In our recent Winemaker Roundtable, more than one participant named “specific place character,” or “terroir,” as the most important requirement in the wines they most enjoy drinking. What do they mean by terroir? Terroir (tair-wahr) is a French concept incorporating everything that contributes to the distinctive character of a particular vineyard site: its soil and subsoil; its drainage, slope and elevation; and its microclimate, which in turn includes temperature and precipitation, exposure to the sun, wind and fog, and the like. I’d argue that even the particular strains of wild yeasts that come in on the grape skins and live in the cellars can have a strong effect on the wines themselves. The concept of terroir is essential to understanding a variety like pinot noir, for example, because this grape is hypersensitive to its environment, reflecting the slightest nuances of soil and climate in its aromas, tastes, textures, structure and aging curve.
Whereas the great majority of wines made from cabernet sauvignon, for example, demonstrate that variety’s characteristic deep color, blackcurrant flavor, and firmly tannic backbone, with regional variations on this theme, the pinot noir is chameleon-like, and, not surprisingly, a less adaptable international traveler. If the climate is too cool, the wines tend to be weedy and pale; if too warm, they can turn out roasted, even pruney, or overly tannic. Too-rich soils can produce excessive crop loads or ponderous wines devoid of nuance. And even when all other grape-growing and winemaking variables are identical—a state of affairs that’s rare in the world of wine—vineyards literally 100 yards apart can yield completely different styles of wine.
The concept of terroir is especially relevant where wines are made from a single variety grown in a highly specific vineyard site, or in a region where vintages vary substantially in quality and style depending on the climate—in other words, in wine-producing areas at the northernmost latitude of where the variety can achieve a slow and steady ripeness (or southernmost, in the case of countries in the Southern Hemisphere.) Some other examples of mono-cépage (single-variety) wines that show uncanny transparency to soil include riesling in Germany and the great nebbiolo wines Barolo and Barbaresco in Italy’s Piedmont region. Terroir is less of a factor in very warm regions, where sheer ripeness can overwhelm subtle nuances of site, and in regions in which wines are blends of two or more grape varieties.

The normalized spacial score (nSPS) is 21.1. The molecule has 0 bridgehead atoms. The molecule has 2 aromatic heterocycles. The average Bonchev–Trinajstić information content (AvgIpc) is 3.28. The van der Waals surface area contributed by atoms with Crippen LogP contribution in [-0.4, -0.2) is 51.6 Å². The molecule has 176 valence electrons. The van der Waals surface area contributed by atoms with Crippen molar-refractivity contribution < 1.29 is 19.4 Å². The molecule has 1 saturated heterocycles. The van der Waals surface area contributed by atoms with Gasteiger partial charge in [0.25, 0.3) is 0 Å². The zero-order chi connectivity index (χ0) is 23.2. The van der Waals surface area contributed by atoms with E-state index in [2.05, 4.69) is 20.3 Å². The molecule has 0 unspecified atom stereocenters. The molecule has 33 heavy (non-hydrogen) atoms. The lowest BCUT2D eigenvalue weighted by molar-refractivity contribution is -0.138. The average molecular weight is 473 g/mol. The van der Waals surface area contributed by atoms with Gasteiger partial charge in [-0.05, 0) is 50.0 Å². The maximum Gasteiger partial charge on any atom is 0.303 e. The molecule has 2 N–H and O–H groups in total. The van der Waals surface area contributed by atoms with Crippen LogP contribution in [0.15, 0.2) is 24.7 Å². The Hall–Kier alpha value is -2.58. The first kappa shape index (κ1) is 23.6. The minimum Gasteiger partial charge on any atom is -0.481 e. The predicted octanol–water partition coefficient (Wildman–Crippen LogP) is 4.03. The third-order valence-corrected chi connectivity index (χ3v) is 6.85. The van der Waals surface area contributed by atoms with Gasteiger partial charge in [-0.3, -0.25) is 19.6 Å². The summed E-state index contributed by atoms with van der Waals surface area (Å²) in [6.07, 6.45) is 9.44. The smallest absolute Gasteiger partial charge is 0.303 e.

Terroir may figuratively be a taste of the soil, but that doesn’t meant a wine should literally taste like dirt. Not too many years ago, many wine tasters and even some wine critics often explained away serious wine flaws as expressing the terroir of a wine. To cite just one example: the leathery, barnyard smell that characterized so many examples of Cornas, and in fact was largely responsible for its reputation as a rustic country wine well into the 1980s, was most often due to the spoilage yeast brettanomyces, or to flawed, old barrels, not to the soil. There may well be a wildness to the syrah in this northern Rhône Valley village, but there’s a difference between feral and fecal.
Many serious tasters would argue today that the first responsibility of a wine is to be cleanly made, and most commercial wineries know from experience that wine drinkers will not accept dirty wines. Happily, wines today are cleaner than ever before, but this does not translate into a loss of character from the good old days. Most experienced wine lovers are far more interested in the differences between the wines they drink than in what they all have in common. You may prefer one terroir over another; in fact, you almost certainly will. But virtually all winemaking flaws, whether brettanomyces, TCA (2,4,6-trichloranisole, the moldy-smelling compound associated with corked wines but sometimes also afflicting wood surfaces in a winery), dirty barrel notes, or oxidative aromas in young releases, only mask the distinctive character of the site.